The Ridges Sanctuary

Preservation, Education, and Research

Land Management Volunteers: Making an Impact

Posted on Oct 30, 2023 by Jackie Rath   1 Comment | Posted in Blog · Uncategorized

By Sam Hoffman, Land Manager

Land Manager Sam Hoffman mapping invasive species with Director of Research Tony Kiszonas.

As the heart of fall approaches and our field season winds down, it’s the perfect time to highlight Ridges Sanctuary land management volunteers and their invaluable contributions to our organization. 

When I first joined The Ridges as Land Manager in November of 2021, one of the first projects I was assigned was to help plan and facilitate the replacement of our Range Light Boardwalk. This walkway is one of the most traversed parts of the Sanctuary but was showing its age and lacking the accessibility features of our Hidden Brook Boardwalk. I quickly realized how dedicated and talented our volunteers are. When tasked with the project, our Wednesday Crew gathered every week and worked tirelessly to complete the project over a five-month span in 2022, all while keeping the 800-foot-long boardwalk open to visitors. In the end, over 80 volunteers donated roughly 600 hours to rebuild the structure while saving The Ridges over $30,000 in construction costs.

Wednesday Crew finishing up the new Range Light Boardwalk.

Wednesday Crew working on the Cedar Trail boardwalk.

We have since leveraged that effort to continue to replace and improve aged-out boardwalks on our original rustic trails system that traverses the iconic ridge and swale complex. And their work doesn’t stop there. The Wednesday Crew regularly assists staff in all kinds of land management efforts, including but not limited to land and trail maintenance, groundskeeping, facilities repair, and a variety of special projects such as building seasonal decor for the Nature Store and assembling bat, owl, and bluebird house kits for our workshops.  

Other important volunteer groups contributing to land preservation and management at The Ridges include the Garden Crew and the Barberry Pirates. The Garden Crew has done a great job of increasing the diversity of the pollinator gardens that provide habitat for many bee and butterfly species while maintaining an aesthetically stunning space around the Cook-Albert Fuller Nature Center for visitors to interact with. The establishment of a Native Plant Demonstration Garden was a highlight, with other exciting projects planned in the coming years. The Barberry Pirates are a revived group of volunteers assisting staff with managing invasive species. In 2023, they helped with the removal of Dame’s Rocket, European Marsh Thistle, and Glossy Buckthorn at multiple sites.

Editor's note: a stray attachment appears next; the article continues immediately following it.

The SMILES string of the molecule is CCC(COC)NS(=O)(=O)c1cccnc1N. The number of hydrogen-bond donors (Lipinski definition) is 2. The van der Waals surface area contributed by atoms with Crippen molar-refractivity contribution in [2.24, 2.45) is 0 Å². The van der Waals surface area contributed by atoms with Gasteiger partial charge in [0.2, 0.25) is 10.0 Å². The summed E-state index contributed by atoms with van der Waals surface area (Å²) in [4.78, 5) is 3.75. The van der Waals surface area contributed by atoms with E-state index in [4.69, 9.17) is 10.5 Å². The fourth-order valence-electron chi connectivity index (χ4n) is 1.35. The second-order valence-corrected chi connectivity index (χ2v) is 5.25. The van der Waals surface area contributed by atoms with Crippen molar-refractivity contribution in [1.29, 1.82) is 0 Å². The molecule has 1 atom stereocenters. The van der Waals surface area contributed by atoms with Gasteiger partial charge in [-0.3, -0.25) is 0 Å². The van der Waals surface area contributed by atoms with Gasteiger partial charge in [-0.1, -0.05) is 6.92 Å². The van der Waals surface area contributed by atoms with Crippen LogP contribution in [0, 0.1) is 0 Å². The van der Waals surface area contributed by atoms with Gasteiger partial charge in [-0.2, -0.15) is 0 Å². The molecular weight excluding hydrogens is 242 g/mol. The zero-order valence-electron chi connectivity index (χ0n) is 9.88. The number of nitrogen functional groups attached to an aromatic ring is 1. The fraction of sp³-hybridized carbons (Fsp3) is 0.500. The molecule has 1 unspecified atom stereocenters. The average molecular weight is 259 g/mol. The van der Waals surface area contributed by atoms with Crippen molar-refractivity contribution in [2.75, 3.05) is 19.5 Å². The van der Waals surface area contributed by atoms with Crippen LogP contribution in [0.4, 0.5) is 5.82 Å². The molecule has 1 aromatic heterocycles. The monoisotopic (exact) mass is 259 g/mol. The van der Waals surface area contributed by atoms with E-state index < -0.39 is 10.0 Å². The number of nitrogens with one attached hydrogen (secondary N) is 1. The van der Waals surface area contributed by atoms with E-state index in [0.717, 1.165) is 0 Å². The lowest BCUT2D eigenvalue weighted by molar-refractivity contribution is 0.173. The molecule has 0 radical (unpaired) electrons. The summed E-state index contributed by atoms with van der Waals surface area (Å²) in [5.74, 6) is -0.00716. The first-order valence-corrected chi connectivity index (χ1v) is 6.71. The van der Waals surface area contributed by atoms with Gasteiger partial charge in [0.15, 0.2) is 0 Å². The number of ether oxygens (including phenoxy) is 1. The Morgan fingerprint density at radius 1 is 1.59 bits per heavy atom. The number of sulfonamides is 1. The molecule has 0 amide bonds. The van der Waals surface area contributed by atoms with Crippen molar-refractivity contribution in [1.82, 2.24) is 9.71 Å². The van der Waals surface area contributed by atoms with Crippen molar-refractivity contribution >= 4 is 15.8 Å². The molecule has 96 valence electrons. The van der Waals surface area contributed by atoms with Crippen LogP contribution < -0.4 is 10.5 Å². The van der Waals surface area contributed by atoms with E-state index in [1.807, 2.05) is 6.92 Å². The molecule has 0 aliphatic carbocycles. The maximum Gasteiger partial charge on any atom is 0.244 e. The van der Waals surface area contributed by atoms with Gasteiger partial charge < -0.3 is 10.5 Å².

Garden Crew works on the Ridges Native Plant Demo Garden.

Volunteers are an essential part of operations for any nonprofit. Still, I often hear from folks in our community that The Ridges Sanctuary has some of the most committed volunteers in the county. I couldn’t agree more. It is a privilege and an honor to work alongside people who work so hard to continue to accomplish the Ridges’ mission. The Wednesday Crew, along with the rest of our volunteers, are an integral part of The Ridges family and are truly a pleasure to work with. They have shown me by example that we can achieve much more as a collective when passionate individuals work towards a common goal. 

Invasive species removal volunteers.

Not only do volunteers give to their community, but there are personal benefits to volunteering itself, from forming new friendships to learning new skills. If you have thought about volunteering with The Ridges Sanctuary before but haven’t yet done so, I urge you to contact me for more information on opportunities to contribute.  

I can be reached via email at, or by phone at (920) 839-2802 ext. 108. 

Ten Reasons to Volunteer

1. Socialize and connect with other passionate members of the community.

2. Give a boost to your cognitive, emotional, and physical health.  

3. Develop a strong connection with nature and the land. 

4. Make valuable contributions to conservation that benefits the entire community.  

5. Protect a precious natural resource for future generations to experience.  

6. Help to provide continued and further access to the outdoors for people of all ages and abilities.  

7. Put your talents to use.  

8. Learn new skills that can be applied to many different areas of life.   

9. Create new friendships with people you share values with.   

10. Make a positive impact on other people’s lives. 

1 Response to "Land Management Volunteers: Making an Impact"

Comment by Charlie Schudson
October 31, 2023 10:36 am

Volunteering at The Ridges is MY selfish pleasure — Thank YOU!

Leave a Reply